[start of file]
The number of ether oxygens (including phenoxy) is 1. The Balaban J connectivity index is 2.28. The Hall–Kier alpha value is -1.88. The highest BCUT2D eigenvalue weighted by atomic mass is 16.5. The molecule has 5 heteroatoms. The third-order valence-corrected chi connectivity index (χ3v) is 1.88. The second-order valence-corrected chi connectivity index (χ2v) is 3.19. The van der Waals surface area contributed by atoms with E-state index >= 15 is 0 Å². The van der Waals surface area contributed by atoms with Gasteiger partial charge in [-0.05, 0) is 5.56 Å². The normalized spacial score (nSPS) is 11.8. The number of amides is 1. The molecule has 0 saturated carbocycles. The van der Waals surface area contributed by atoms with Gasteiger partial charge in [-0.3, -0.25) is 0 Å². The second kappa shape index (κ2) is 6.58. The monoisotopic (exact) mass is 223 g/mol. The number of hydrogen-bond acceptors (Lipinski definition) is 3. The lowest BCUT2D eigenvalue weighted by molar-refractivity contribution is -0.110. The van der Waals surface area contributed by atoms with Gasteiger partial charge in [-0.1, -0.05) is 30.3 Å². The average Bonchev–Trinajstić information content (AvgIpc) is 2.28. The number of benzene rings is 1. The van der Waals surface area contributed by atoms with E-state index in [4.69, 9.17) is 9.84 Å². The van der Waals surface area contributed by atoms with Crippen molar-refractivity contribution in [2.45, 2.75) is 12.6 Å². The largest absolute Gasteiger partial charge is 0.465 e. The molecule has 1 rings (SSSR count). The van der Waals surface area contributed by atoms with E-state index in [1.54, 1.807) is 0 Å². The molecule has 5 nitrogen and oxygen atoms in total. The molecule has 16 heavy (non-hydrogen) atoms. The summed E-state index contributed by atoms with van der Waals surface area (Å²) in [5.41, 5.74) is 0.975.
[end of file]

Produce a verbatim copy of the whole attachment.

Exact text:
The number of ether oxygens (including phenoxy) is 1. The Balaban J connectivity index is 2.28. The Hall–Kier alpha value is -1.88. The highest BCUT2D eigenvalue weighted by atomic mass is 16.5. The molecule has 5 heteroatoms. The third-order valence-corrected chi connectivity index (χ3v) is 1.88. The second-order valence-corrected chi connectivity index (χ2v) is 3.19. The van der Waals surface area contributed by atoms with E-state index >= 15 is 0 Å². The van der Waals surface area contributed by atoms with Gasteiger partial charge in [-0.05, 0) is 5.56 Å². The normalized spacial score (nSPS) is 11.8. The number of amides is 1. The molecule has 0 saturated carbocycles. The van der Waals surface area contributed by atoms with Gasteiger partial charge in [-0.3, -0.25) is 0 Å². The second kappa shape index (κ2) is 6.58. The monoisotopic (exact) mass is 223 g/mol. The number of hydrogen-bond acceptors (Lipinski definition) is 3. The lowest BCUT2D eigenvalue weighted by molar-refractivity contribution is -0.110. The van der Waals surface area contributed by atoms with Gasteiger partial charge in [-0.1, -0.05) is 30.3 Å². The average Bonchev–Trinajstić information content (AvgIpc) is 2.28. The number of benzene rings is 1. The van der Waals surface area contributed by atoms with E-state index in [4.69, 9.17) is 9.84 Å². The van der Waals surface area contributed by atoms with Crippen molar-refractivity contribution in [2.45, 2.75) is 12.6 Å². The largest absolute Gasteiger partial charge is 0.465 e. The molecule has 1 rings (SSSR count). The van der Waals surface area contributed by atoms with E-state index in [1.54, 1.807) is 0 Å². The molecule has 5 nitrogen and oxygen atoms in total. The molecule has 16 heavy (non-hydrogen) atoms. The summed E-state index contributed by atoms with van der Waals surface area (Å²) in [5.41, 5.74) is 0.975.